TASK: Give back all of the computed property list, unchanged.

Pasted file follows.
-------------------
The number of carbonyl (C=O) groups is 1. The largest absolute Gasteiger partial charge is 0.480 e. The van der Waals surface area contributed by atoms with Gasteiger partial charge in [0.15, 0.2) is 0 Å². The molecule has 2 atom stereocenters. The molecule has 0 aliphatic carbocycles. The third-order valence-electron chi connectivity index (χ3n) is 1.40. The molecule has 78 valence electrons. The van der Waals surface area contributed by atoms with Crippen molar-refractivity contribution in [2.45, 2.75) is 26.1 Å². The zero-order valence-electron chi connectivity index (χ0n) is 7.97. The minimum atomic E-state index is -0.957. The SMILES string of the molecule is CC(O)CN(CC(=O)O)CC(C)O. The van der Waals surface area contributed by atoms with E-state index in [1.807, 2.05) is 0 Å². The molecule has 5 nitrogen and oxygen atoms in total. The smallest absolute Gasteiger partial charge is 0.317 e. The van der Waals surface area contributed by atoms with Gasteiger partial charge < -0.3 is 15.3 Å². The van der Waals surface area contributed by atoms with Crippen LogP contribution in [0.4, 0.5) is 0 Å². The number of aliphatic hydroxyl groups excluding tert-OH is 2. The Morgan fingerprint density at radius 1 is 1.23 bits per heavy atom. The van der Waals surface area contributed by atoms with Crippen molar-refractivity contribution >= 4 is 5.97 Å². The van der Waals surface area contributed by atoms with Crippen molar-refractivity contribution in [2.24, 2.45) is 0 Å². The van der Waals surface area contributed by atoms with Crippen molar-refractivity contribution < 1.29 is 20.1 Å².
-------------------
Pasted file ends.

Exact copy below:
The number of carbonyl (C=O) groups is 1. The largest absolute Gasteiger partial charge is 0.480 e. The van der Waals surface area contributed by atoms with Gasteiger partial charge in [0.15, 0.2) is 0 Å². The molecule has 2 atom stereocenters. The molecule has 0 aliphatic carbocycles. The third-order valence-electron chi connectivity index (χ3n) is 1.40. The molecule has 78 valence electrons. The van der Waals surface area contributed by atoms with Crippen molar-refractivity contribution in [2.45, 2.75) is 26.1 Å². The zero-order valence-electron chi connectivity index (χ0n) is 7.97. The minimum atomic E-state index is -0.957. The SMILES string of the molecule is CC(O)CN(CC(=O)O)CC(C)O. The van der Waals surface area contributed by atoms with E-state index in [1.807, 2.05) is 0 Å². The molecule has 5 nitrogen and oxygen atoms in total. The smallest absolute Gasteiger partial charge is 0.317 e. The van der Waals surface area contributed by atoms with Gasteiger partial charge < -0.3 is 15.3 Å². The van der Waals surface area contributed by atoms with Crippen LogP contribution in [0.4, 0.5) is 0 Å². The number of aliphatic hydroxyl groups excluding tert-OH is 2. The Morgan fingerprint density at radius 1 is 1.23 bits per heavy atom. The van der Waals surface area contributed by atoms with Crippen molar-refractivity contribution >= 4 is 5.97 Å². The van der Waals surface area contributed by atoms with Crippen molar-refractivity contribution in [2.24, 2.45) is 0 Å². The van der Waals surface area contributed by atoms with Crippen molar-refractivity contribution < 1.29 is 20.1 Å².